Defendant in Slaying of Jolene the Slain Pet Pig Not Even Subpoenaed

Defendant in Slaying of Jolene the Slain Pet Pig Not Even Subpoenaed

Family and friends of Jolene the pot-bellied pig gathered in front of Quitman County Justice Court holding signs demanding justice for her senseless slaying. Signs read "Justice for Jolene" and Kala Elmore, Jolene's guardian, held a sign with photos of Jolene dispersed between her message, "Imagine This Being Your Pet And You Come Home To Find Her Like This."

Court convened with the expectation that Illiah K. Webb, Jolene's accused shooter, would testify, be convicted, and sentenced. Unfortunately, that's not what happened. In the chaotic courtroom, at least half of all the defendants called for various cases were not in court and many had not even been issued subpoenas, including Illiah Webb. If subpoenas aren't even issued, defendants aren't even aware they're due in court!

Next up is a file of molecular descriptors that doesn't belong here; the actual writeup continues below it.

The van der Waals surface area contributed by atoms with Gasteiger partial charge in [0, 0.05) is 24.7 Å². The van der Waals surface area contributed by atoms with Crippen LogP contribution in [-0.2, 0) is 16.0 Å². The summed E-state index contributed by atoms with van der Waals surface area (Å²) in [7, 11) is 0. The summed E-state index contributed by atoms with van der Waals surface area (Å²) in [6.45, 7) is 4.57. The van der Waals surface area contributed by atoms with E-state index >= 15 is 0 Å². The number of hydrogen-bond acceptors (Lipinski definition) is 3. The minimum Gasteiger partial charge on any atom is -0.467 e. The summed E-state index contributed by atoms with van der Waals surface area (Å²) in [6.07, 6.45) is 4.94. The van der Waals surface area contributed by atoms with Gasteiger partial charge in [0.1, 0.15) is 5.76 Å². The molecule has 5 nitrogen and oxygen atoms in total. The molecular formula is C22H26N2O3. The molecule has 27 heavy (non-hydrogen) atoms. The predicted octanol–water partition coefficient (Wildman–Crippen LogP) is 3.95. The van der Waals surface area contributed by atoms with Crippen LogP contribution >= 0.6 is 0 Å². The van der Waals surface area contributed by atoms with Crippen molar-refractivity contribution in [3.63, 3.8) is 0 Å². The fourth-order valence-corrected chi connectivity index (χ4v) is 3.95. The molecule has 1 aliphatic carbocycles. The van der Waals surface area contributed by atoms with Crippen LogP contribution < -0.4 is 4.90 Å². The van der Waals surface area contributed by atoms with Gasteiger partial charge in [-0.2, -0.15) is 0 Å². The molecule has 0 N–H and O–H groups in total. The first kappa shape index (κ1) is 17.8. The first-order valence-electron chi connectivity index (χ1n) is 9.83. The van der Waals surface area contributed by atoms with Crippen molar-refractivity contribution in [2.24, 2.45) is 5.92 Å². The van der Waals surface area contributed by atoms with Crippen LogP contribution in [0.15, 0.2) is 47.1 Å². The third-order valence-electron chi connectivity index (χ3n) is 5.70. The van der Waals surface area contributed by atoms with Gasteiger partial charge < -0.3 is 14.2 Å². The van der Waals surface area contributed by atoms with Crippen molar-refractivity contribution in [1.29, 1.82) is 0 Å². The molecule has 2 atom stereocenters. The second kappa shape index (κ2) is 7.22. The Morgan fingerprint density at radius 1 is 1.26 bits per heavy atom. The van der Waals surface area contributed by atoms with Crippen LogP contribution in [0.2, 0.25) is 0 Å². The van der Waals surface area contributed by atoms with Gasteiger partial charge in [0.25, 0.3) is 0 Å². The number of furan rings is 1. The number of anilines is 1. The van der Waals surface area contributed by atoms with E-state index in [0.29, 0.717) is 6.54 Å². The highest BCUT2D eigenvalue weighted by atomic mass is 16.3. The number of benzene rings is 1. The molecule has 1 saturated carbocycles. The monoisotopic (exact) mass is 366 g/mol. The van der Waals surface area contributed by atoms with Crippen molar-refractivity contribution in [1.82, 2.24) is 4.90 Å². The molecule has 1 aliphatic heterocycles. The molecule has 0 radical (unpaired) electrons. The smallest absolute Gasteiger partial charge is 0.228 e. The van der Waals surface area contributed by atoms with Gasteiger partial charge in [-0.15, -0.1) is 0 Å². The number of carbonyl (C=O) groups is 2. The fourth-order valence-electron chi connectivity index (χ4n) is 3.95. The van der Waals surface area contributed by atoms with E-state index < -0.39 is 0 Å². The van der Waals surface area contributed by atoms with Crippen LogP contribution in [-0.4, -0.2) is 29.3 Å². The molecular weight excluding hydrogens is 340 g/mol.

The prosecuting attorney repeatedly turned to the courtroom uttering expletives in utter frustration at how poorly this case was being handled despite his wish to prosecute.

Judge Joe Brown issued one 10-day-notice after another for defendants who did not show. The court clerk was instructed to issue subpoenas for defendants that had not been subpoenaed.

At the heart of the case, is the code with a slap on the wrist penalty that the Mississippi Livestock and Theft Bureau advised Webb be charged under because Jolene was a pot-bellied pig, and "only" a "pet." Thus, her slaying was not charged under § 97-41-15. Maliciously injuring livestock, a felony. Instead her killer was charged under . Cruelty to living creatures, a misdemeanor, which carries a paltry sentence in comparison.

In Defense of Animals is fighting for the rights of Mississippians who keep pot-bellied pigs as companions. In the same county, the same judge hearing Jolene's case ruled that another guardian had to remove her pot-bellied pig from Sledge, Mississippi because she was considered "livestock." We are seeking equal justice under the law. If we are successful in facilitating the return of the second pot-bellied pig to her home in Sledge, we will begin combating ordinances that classify them as "livestock."